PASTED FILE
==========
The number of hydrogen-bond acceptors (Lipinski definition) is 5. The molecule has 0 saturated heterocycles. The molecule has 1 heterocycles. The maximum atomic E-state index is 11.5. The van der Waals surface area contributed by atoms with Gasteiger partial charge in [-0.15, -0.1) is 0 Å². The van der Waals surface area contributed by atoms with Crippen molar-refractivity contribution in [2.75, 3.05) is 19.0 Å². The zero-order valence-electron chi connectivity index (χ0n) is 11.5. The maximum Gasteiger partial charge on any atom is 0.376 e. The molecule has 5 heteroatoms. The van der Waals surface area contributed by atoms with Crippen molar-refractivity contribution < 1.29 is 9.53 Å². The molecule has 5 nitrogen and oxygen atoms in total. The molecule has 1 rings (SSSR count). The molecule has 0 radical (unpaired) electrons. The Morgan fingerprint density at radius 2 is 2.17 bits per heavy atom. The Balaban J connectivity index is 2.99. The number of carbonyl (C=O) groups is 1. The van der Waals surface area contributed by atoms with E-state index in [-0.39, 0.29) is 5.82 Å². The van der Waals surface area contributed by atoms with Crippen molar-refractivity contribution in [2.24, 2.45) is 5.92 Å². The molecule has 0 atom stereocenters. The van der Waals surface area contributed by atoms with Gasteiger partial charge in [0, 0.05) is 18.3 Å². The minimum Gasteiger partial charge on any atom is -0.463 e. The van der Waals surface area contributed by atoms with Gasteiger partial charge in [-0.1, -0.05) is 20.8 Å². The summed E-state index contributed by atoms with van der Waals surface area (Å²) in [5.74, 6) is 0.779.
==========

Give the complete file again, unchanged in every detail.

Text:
The number of hydrogen-bond acceptors (Lipinski definition) is 5. The molecule has 0 saturated heterocycles. The molecule has 1 heterocycles. The maximum atomic E-state index is 11.5. The van der Waals surface area contributed by atoms with Gasteiger partial charge in [-0.15, -0.1) is 0 Å². The van der Waals surface area contributed by atoms with Crippen molar-refractivity contribution in [2.75, 3.05) is 19.0 Å². The zero-order valence-electron chi connectivity index (χ0n) is 11.5. The maximum Gasteiger partial charge on any atom is 0.376 e. The molecule has 5 heteroatoms. The van der Waals surface area contributed by atoms with Crippen molar-refractivity contribution < 1.29 is 9.53 Å². The molecule has 5 nitrogen and oxygen atoms in total. The molecule has 1 rings (SSSR count). The molecule has 0 radical (unpaired) electrons. The Morgan fingerprint density at radius 2 is 2.17 bits per heavy atom. The Balaban J connectivity index is 2.99. The number of carbonyl (C=O) groups is 1. The van der Waals surface area contributed by atoms with E-state index in [-0.39, 0.29) is 5.82 Å². The van der Waals surface area contributed by atoms with Crippen molar-refractivity contribution in [2.24, 2.45) is 5.92 Å². The molecule has 0 atom stereocenters. The van der Waals surface area contributed by atoms with Gasteiger partial charge in [0, 0.05) is 18.3 Å². The minimum Gasteiger partial charge on any atom is -0.463 e. The van der Waals surface area contributed by atoms with Gasteiger partial charge in [-0.1, -0.05) is 20.8 Å². The summed E-state index contributed by atoms with van der Waals surface area (Å²) in [5.74, 6) is 0.779.